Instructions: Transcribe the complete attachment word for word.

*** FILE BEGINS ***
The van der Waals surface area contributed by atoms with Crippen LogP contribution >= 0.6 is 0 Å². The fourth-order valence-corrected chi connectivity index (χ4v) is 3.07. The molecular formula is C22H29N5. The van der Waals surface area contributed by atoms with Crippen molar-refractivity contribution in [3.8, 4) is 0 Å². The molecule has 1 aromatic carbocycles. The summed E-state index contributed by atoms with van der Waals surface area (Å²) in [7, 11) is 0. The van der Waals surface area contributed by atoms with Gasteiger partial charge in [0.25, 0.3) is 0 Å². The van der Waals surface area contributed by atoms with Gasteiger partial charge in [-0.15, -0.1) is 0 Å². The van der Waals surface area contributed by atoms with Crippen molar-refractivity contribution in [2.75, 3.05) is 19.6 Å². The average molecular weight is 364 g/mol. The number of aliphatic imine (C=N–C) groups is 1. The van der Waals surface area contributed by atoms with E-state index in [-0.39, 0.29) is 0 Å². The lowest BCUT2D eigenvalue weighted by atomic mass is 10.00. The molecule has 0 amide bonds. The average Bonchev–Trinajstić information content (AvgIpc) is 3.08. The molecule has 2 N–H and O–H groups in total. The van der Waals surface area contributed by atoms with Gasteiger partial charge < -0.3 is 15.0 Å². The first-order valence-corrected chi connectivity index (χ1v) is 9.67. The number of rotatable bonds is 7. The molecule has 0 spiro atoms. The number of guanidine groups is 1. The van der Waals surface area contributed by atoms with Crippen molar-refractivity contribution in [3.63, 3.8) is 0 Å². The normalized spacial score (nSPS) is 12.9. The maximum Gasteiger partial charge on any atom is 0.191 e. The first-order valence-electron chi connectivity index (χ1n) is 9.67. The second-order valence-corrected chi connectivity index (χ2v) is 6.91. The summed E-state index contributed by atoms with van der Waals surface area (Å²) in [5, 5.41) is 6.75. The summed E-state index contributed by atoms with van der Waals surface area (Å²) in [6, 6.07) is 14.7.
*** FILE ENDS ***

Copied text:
The van der Waals surface area contributed by atoms with Crippen LogP contribution >= 0.6 is 0 Å². The fourth-order valence-corrected chi connectivity index (χ4v) is 3.07. The molecular formula is C22H29N5. The van der Waals surface area contributed by atoms with Crippen molar-refractivity contribution in [3.8, 4) is 0 Å². The molecule has 1 aromatic carbocycles. The summed E-state index contributed by atoms with van der Waals surface area (Å²) in [7, 11) is 0. The van der Waals surface area contributed by atoms with Gasteiger partial charge in [0.25, 0.3) is 0 Å². The van der Waals surface area contributed by atoms with Gasteiger partial charge in [-0.15, -0.1) is 0 Å². The van der Waals surface area contributed by atoms with Crippen molar-refractivity contribution in [2.75, 3.05) is 19.6 Å². The average molecular weight is 364 g/mol. The number of aliphatic imine (C=N–C) groups is 1. The van der Waals surface area contributed by atoms with E-state index in [-0.39, 0.29) is 0 Å². The lowest BCUT2D eigenvalue weighted by atomic mass is 10.00. The molecule has 0 amide bonds. The average Bonchev–Trinajstić information content (AvgIpc) is 3.08. The molecule has 2 N–H and O–H groups in total. The van der Waals surface area contributed by atoms with Gasteiger partial charge < -0.3 is 15.0 Å². The first-order valence-corrected chi connectivity index (χ1v) is 9.67. The number of rotatable bonds is 7. The molecule has 0 spiro atoms. The number of guanidine groups is 1. The van der Waals surface area contributed by atoms with Crippen molar-refractivity contribution in [3.63, 3.8) is 0 Å². The normalized spacial score (nSPS) is 12.9. The maximum Gasteiger partial charge on any atom is 0.191 e. The first-order valence-electron chi connectivity index (χ1n) is 9.67. The second-order valence-corrected chi connectivity index (χ2v) is 6.91. The summed E-state index contributed by atoms with van der Waals surface area (Å²) in [5, 5.41) is 6.75. The summed E-state index contributed by atoms with van der Waals surface area (Å²) in [6, 6.07) is 14.7.